Those that would steal from us the grace of God from the beginning have not been happy with this simple answer to the question of sin.  Having been offered a way out of the prison of their own sin caused by their own effort by the grace of God, they bind themselves with the chains of legalism.  Originally, the Judaizers argued that those who became Christian through the work of God were not truly saved unless they also kept the Law, ignoring the fact that it is impossible to keep the whole Law, Paul addresses this in multiple writings, but Galatians 5 comes to mind.

Originally, this looked like the Judaizers who argued that those who became Christian through the work of God were not truly saved unless they also kept the Law.  They ignored the fact that it was impossible for them to keep the Law and tried to put weights on those for whom the Law was never intended, the Gentiles.  Paul and Peter put a stop to this in the Book of Acts.

The modern grace-robbers are more subtle but no less dangerous.  They usually argue that true salvation is Jesus plus something that depends on our efforts.  They take the free, full grace of God and make it contingent and frankly arbitrary.  They base it upon some guy’s made up standard set out to define what is good enough for God.

It is like a person being rescued from a shipwreck on the high seas and placed in the middle of an Indiana corn field.  That person then began to make swimming motions and decided that whether they were going to drown or not was based on how well they were pretending to swim.  The actions of the rescued pretending to save themselves adds nothing to the rescue and detracts from what the actual savior accomplished.  It also makes little sense when one understands the context.

Similarly, God’s grace also goes from a free unconditional gift given by a loving Father to His children because He is good, to a prize given to one’s self. The creation dictates to the Creator whether we have met His standard. Honestly, even on our best days when we feel like we are doing a good job for God, how many sins do we overlook?  Yet, those who seek to be good enough by works want us to make our righteousness dependent on our actions.  Yikes, no thanks.  Grace is freely given without anything on our part contributing ….or else it’s not grace.

Honestly, even on our best days when we feel like we are doing a good job for God, how many sins do we overlook?  Yet, those who seek to be good enough by works want us to make our righteousness dependent on our actions.  Yikes, no thanks.  Grace is freely given without anything on our part contributing ….or else it’s not grace.

The worst part about the message of the grace-robbers is that it appeals to all of us to some degree and it relies upon elements of truth to ensnare us.  Our flesh wants to make the worship about us and what we do.  Man has been doing this since the beginning.  We love building our religious towers of Babel to try to work our way to God.

God’s conviction shows us that despite the great work of Jesus saving us, we through our flesh still sin every day in ways that disgust us.  Our human desire is to want to try harder to do things to be better.  Jesus’ answer though is to simply trust Him.  He will continue the good work He started in us until its completion.  He invites us to cast our cares, including cares about our failures and sins on Him so He can care for us through the struggle.  If we make it about relying on Jesus, then every struggle is about trusting in Jesus.  If we make it about us, then who is the struggle about?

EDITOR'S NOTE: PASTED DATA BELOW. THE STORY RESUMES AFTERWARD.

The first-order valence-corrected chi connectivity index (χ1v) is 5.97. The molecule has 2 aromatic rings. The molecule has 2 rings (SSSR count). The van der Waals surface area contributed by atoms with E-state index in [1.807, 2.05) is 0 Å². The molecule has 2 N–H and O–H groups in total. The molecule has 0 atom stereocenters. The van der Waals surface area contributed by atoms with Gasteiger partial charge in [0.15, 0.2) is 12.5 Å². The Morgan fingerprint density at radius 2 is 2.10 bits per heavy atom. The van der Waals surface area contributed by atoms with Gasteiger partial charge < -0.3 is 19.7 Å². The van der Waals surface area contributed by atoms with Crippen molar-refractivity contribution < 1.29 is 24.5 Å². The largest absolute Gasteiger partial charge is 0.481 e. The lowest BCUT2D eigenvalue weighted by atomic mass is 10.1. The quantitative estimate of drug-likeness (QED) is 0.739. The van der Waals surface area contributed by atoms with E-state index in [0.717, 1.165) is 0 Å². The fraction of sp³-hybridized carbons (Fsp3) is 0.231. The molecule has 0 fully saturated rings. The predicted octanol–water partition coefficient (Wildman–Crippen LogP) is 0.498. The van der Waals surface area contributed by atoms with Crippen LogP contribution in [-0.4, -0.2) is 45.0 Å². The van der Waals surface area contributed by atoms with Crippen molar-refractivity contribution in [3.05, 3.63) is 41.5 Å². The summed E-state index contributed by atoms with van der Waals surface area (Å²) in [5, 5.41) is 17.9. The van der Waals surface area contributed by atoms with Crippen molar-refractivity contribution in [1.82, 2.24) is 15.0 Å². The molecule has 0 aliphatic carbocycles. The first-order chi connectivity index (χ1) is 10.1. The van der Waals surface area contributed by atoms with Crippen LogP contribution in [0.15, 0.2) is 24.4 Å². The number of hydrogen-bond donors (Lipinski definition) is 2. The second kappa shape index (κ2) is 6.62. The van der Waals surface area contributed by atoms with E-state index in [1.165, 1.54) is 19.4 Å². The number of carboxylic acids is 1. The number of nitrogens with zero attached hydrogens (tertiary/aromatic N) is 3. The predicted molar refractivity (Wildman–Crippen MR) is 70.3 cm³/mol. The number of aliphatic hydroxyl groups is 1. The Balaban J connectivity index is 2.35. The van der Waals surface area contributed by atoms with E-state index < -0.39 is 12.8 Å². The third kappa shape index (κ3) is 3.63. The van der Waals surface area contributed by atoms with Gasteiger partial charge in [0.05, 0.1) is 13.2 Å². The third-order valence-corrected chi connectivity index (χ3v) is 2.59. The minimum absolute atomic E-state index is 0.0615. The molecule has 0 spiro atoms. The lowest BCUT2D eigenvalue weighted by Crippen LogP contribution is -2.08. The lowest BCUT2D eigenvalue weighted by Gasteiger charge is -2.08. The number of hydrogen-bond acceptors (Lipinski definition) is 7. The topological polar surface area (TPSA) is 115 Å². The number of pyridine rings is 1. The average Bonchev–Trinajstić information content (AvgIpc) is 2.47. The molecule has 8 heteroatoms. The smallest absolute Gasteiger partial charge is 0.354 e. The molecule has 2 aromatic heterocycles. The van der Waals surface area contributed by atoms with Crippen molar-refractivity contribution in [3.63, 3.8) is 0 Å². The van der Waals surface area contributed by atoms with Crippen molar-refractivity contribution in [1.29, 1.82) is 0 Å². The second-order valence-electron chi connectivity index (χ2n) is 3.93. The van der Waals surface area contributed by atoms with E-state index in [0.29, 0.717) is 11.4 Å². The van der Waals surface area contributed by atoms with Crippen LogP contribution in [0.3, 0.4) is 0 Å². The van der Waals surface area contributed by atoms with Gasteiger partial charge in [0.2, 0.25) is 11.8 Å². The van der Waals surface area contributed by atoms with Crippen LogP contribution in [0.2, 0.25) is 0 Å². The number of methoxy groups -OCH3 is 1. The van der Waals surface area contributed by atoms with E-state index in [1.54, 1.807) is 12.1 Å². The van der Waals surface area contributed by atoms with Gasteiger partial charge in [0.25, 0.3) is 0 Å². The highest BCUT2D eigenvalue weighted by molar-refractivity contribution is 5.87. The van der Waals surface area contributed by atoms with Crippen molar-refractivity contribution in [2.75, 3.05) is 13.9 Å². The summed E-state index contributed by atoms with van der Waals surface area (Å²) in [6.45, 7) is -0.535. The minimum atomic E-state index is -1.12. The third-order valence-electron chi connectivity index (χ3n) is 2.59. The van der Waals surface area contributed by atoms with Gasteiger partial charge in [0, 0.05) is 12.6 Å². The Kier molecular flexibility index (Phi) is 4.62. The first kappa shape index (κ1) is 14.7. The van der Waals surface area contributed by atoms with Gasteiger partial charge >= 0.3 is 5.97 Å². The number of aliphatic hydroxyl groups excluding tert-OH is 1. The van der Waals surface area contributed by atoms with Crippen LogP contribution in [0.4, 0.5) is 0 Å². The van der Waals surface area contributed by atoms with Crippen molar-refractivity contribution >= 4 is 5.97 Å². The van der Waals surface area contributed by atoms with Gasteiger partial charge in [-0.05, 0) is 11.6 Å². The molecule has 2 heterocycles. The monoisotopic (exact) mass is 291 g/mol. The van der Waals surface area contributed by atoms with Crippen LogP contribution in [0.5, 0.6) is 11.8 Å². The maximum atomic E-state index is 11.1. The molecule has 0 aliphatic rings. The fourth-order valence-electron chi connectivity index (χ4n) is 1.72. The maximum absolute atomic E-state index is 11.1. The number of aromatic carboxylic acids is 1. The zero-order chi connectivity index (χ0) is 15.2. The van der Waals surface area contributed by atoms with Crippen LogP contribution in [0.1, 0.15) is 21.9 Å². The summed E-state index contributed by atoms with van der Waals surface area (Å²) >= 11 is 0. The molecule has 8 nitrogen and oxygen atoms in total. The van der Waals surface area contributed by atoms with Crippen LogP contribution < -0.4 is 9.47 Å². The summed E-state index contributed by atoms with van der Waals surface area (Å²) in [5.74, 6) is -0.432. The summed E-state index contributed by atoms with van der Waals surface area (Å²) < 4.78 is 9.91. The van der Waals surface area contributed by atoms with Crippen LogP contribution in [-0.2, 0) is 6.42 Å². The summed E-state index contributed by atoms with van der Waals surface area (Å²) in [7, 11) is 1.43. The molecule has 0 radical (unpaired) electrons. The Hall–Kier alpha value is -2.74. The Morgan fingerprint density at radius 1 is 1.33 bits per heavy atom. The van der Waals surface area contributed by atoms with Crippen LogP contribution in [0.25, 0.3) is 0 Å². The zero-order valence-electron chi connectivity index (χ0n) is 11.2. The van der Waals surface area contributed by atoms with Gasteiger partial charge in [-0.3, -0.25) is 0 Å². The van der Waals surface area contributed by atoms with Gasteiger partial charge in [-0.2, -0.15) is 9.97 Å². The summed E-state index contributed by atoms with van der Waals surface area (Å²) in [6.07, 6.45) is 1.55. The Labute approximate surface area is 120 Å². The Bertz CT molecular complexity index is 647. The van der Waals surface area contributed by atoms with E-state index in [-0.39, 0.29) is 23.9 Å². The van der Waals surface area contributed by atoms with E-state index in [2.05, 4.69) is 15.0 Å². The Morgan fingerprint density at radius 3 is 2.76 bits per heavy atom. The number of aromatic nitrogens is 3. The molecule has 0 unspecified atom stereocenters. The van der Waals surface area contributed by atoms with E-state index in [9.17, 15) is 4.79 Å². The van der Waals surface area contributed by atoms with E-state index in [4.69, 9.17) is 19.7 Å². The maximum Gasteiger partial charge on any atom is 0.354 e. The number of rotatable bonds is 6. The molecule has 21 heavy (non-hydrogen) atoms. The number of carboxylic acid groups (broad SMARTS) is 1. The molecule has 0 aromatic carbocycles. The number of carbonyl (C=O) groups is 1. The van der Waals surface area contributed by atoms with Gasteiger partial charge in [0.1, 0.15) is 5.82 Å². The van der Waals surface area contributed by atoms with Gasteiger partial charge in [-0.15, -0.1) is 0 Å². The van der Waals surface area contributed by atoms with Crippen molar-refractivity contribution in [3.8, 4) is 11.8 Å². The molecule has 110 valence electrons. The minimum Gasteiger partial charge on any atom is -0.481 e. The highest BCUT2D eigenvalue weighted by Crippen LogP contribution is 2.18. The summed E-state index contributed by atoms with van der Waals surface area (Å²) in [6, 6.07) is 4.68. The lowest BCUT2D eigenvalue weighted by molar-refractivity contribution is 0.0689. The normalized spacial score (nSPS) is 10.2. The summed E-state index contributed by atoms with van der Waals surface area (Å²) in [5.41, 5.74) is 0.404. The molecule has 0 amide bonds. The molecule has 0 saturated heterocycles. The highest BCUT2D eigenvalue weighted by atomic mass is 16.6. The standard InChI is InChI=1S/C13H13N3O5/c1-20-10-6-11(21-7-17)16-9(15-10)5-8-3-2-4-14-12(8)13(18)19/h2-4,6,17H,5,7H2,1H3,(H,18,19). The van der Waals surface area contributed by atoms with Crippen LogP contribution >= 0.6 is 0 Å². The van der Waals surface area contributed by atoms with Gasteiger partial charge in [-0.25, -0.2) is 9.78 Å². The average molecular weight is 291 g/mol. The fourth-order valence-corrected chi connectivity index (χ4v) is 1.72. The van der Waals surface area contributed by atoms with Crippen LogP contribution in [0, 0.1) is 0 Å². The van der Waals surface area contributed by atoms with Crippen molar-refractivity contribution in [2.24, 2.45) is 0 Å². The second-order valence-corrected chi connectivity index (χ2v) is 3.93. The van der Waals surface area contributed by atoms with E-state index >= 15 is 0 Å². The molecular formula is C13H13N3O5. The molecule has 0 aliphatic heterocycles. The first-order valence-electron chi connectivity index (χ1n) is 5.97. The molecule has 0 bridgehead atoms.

Which brings us back to John Mulinde and his ilk.  His message is that Jesus appeared to him in a vision.  Jesus then told him that he would not be coming to heaven if Jesus returned that day, that his repentance was not enough and that John Mulinde had to work harder.  This is just false doctrine.  Jesus plus works is not consistent with the Bible.

It is also worth noting that it takes the attention off of Jesus and what He did to the created being and his works.  Taking attention away from Jesus is never good.  He gave everything to save us completely.   A gospel that is inconsistent with that laid out in the Bible is not good news at all.  As Paul said in Galatians 1:

 I am astonished that you are so quickly deserting the one who called you to live in the grace of Christ and are turning to a different gospel— which is really no gospel at all. Evidently some people are throwing you into confusion and are trying to pervert the gospel of Christ. But even if we or an angel from heaven should preach a gospel other than the one we preached to you, let them be under God’s curse! As we have already said, so now I say again: If anybody is preaching to you a gospel other than what you accepted, let them be under God’s curse!

I’ll stick with the Gospel, thanks!

7 thoughts on “Beware of the Grace Robbers: It is not about Works!

  1. This is a scary twisting of The Real Gospel. I imagine that some people think, “if a pastor might not go to Heaven, what chance do I have? I’d better listen and do what this pastor says!” This generates fear, and there is no fear in love. Thanks for sharing this!

    Liked by 1 person

    • Yeah, it is really deceiving and subtly appeals to the pride in us as well. Even while watching a second time, part of me was drawn to what he was saying. I think it is because he takes a truth, we really are not worthy and then mixes in an appeal to our pride and self involvement saying we can justify ourselves. It sounds so attractive but is so wrong.

      Thanks for the taking the time to comment brother!

      Liked by 1 person

  2. Pingback: Are Spiritual Experiences from God? – Opened Heart Ministry